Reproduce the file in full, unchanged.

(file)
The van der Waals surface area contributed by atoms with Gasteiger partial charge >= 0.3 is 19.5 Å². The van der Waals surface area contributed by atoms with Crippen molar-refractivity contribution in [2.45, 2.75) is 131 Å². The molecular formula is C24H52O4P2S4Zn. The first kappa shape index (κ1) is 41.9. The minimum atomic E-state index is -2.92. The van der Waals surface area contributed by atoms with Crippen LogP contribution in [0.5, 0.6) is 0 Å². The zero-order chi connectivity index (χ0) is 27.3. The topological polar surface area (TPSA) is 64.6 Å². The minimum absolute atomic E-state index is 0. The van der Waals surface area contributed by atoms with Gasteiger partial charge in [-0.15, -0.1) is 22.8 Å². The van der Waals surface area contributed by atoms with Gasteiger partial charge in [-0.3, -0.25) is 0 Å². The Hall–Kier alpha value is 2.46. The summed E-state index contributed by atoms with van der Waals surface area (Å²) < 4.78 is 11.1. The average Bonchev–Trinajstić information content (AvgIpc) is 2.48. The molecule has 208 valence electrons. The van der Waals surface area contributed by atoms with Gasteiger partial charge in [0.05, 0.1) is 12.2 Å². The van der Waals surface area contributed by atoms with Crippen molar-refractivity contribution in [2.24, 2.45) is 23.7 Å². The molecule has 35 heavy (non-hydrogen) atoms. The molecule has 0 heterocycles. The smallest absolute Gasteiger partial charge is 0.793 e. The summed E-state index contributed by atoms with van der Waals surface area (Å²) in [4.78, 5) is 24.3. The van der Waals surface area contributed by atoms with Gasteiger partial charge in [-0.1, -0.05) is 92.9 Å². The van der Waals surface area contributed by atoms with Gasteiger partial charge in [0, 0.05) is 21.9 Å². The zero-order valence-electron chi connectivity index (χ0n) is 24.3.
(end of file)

The van der Waals surface area contributed by atoms with Gasteiger partial charge >= 0.3 is 19.5 Å². The van der Waals surface area contributed by atoms with Crippen molar-refractivity contribution in [2.45, 2.75) is 131 Å². The molecular formula is C24H52O4P2S4Zn. The first kappa shape index (κ1) is 41.9. The minimum atomic E-state index is -2.92. The van der Waals surface area contributed by atoms with Crippen LogP contribution in [0.5, 0.6) is 0 Å². The zero-order chi connectivity index (χ0) is 27.3. The topological polar surface area (TPSA) is 64.6 Å². The minimum absolute atomic E-state index is 0. The van der Waals surface area contributed by atoms with Gasteiger partial charge in [-0.15, -0.1) is 22.8 Å². The van der Waals surface area contributed by atoms with Gasteiger partial charge in [-0.3, -0.25) is 0 Å². The Hall–Kier alpha value is 2.46. The summed E-state index contributed by atoms with van der Waals surface area (Å²) < 4.78 is 11.1. The average Bonchev–Trinajstić information content (AvgIpc) is 2.48. The molecule has 208 valence electrons. The van der Waals surface area contributed by atoms with Gasteiger partial charge in [0.05, 0.1) is 12.2 Å². The van der Waals surface area contributed by atoms with Crippen molar-refractivity contribution in [2.24, 2.45) is 23.7 Å². The molecule has 35 heavy (non-hydrogen) atoms. The molecule has 0 heterocycles. The smallest absolute Gasteiger partial charge is 0.793 e. The summed E-state index contributed by atoms with van der Waals surface area (Å²) in [4.78, 5) is 24.3. The van der Waals surface area contributed by atoms with Gasteiger partial charge in [-0.1, -0.05) is 92.9 Å². The van der Waals surface area contributed by atoms with Gasteiger partial charge in [0, 0.05) is 21.9 Å². The zero-order valence-electron chi connectivity index (χ0n) is 24.3.